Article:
Dr. Md. Shairul Mashreque and Nasir Uddin : There are several incidences of violence and the violation of human rights with a plenty of right focused organisations, civil societies in other words, raising voice against such violation. Violence against child may be equated with injuring/even killing mothers and under mining child survival. It creates health problem and behavioural disorder on the part of child. The rights of the child are violated by the acts of both verbal and psychical aggression at home and out of home. A number of national and international organisations including state department of USA, Amnesty International, Transparency International and various human rights groups regularly publish annual reports on human rights violation. Fierce persecution against child has featured prominently in the annual reports. It does seem that human rights situation has deteriorated in Bangladesh with women folk being the worst victim various forms of violence. Many young women, we mean female children have been victims of one of the worst forms of violence like eve-teasing. Some human rights groups rose to the occasion grossly protesting such atrocities. This social problem is taking a heavy toll as spoilt and unruly youngsters are simply unmanageable. There happens to be a moral crunch spoiling and derailing the youth and the present generation. Moral lesson is the need of our with child’s parents and teachers playing a vital role. The government ought to control all means of modern information and communication technology (ICT). Negative use of ICT gradually, pornography destroy all our good instincts. Mobile phone should be used only for information not for taking snaps, recording songs/music and enjoying music and uploading any obscene ultra-modern dance for publicity. The miscreants are ruling the roost all to the detriment of public safety and security. In Bangladesh like other democratic countries human rights are protected by constitutional guarantee. The international human rights norms have been enshrined in part III of the constitution of Bangladesh as fundamental rights and the Supreme Court has been entrusted by the constitution with the duty of safeguarding and enforcing those rights and prevents any violation of them by any authority of the state. Articles 27, 28 and 31 of the constitutions lay down general principles regarding the protecting of children and others from all forms of Discrimination. Laws relating to child rights in Bangladesh include: the penal code, 1860, the Divorce Act, 1869, the contract Act, 1872, the Guardians and Wards Act (amended by presidential Ordinance no. 50 of 1982), the code of criminal procedure, 1898, the Mines Act 1923, the Child Marriage Restraint Act, 1929, the Suppression of Immoral Traffic Act 1933, the children (pledging of labour) Act 1933, the Employment of children Act, 1938, the vagrancy Act of 1943, the Minimum Wage Ordinance 1961, the Shops and Establishment Act 1965, the Factories Act, 1965, the cruelty to women and children (special provisions) Act, 1995. All these constitutional and legal provisions are quite relevant to UNCRC. Besides, children Act 1974, children Rule 1976 and children policy 1994 provide for the implementation of UNCRC. Now it remains to attempt a brief introduction of United Nation Convention on Rights of the Children (UNCRC). It was approved by the General Assembly in November 1989; Bangladesh ratified UNCRC in September 1991. Human rights recognized and proclaimed by United Nation Convention (UNC) have drawn serious attention from Global Civil Societies (GCS). It suffices mentioning that emphasis is given not only on declaration of human rights on diverse frontiers of human development but also on governance issue to facilitate implementation of human right. The authority of the independent state of Nation has attempted to give a thematic shape to child right through policy exercise and institution building. So institutional intervention in the implementation of UNCRC with unparalleled thoroughness is obvious. The state in its National Plan of Action for Children (1997-2002) seeks to implement UNCRC through executive action, policy decisions, programs and projects/sub-projects. It prioritizes the theme like children in need of special protection (CNCP). CNCP is intended to locate and assist those children who are in special difficulties and need special treatment in terms of protection and empowerment. The National Children Policy 1994 and the Decade of Action Plan are the guiding instruments for the implementation of URCRC. The principal objective of State Policy is to formally harmonize all children development activities with the provisions of UNCRC. In pursuance of the fundamental principles of UNCRC the government already evolved operational strategies to implement National Children Policy (NCP). The main factor in implementation responsibility is GO-NGO collaboration. The Government of the state enjoins NGOs to assume implementation responsibilities under GO-NGO collaboration. NGOs not only operate as development partners; they have been shouldering the burden of implementation tasks for quite sometime in the pursuit of UNCRC. The role of civil societies cannot be left out of equation. It can spearhead civil movement projecting child protection and safety right as a case in point The UNCRC contains articles to protect child from all sorts of abuse. The authority of the state feel obligated to take necessary measures for the protection of child rights. Article 1- defines a child as a person under the age of 18. Article 2- forbids discrimination of children on many grounds. Article 3- enjoins all parties to take the best interest of the child into account in every respect. Article 5- and 18 of the convention refer to parental guidance and responsibilities and state’s obligations to assist parent in fulfilling such responsibilities. Articles 29 insists that the education of children should include preparation for a responsible life in a free society.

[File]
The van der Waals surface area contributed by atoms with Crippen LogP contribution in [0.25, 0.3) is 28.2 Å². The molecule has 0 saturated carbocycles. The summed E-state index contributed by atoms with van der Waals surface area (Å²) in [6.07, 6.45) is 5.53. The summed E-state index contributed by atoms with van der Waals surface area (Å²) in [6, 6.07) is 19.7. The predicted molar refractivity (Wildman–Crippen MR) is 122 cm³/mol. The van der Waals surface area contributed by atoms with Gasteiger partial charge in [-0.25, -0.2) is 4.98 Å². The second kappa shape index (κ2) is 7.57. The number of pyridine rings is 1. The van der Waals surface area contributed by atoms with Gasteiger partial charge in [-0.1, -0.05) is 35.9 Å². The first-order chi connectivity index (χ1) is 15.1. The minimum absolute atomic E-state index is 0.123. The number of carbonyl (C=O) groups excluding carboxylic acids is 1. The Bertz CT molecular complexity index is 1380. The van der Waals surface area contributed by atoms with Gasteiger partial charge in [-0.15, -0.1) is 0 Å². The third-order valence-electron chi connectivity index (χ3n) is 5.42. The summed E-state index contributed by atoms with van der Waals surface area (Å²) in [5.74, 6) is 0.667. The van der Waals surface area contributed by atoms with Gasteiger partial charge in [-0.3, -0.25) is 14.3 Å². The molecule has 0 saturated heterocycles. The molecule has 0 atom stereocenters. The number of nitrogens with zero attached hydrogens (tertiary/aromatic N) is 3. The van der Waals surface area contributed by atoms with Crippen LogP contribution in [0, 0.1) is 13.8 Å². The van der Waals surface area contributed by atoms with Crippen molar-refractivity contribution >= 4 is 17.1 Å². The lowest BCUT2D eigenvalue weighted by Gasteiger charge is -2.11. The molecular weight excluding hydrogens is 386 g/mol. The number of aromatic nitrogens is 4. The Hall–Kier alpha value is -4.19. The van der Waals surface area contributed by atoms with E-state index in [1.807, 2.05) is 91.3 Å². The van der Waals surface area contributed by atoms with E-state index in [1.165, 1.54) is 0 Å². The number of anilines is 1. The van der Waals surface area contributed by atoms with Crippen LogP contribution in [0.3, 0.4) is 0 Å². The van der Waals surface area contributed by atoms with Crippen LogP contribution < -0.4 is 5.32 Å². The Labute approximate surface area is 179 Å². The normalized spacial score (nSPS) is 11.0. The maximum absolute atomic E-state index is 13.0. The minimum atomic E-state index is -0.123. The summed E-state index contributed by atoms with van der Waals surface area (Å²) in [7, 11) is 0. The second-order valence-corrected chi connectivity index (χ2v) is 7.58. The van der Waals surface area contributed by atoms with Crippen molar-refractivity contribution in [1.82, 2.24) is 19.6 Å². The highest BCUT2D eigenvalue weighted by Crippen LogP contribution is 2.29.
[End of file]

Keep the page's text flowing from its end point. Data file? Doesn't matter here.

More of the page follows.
(Dr. Md. Shairul Mashreque is a Professor, Department of Public Administration, Chittagong University, Bangladesh and Nasir Uddin is a Lecturer, Department of Public Administration, Chittagong University, Bangladesh.)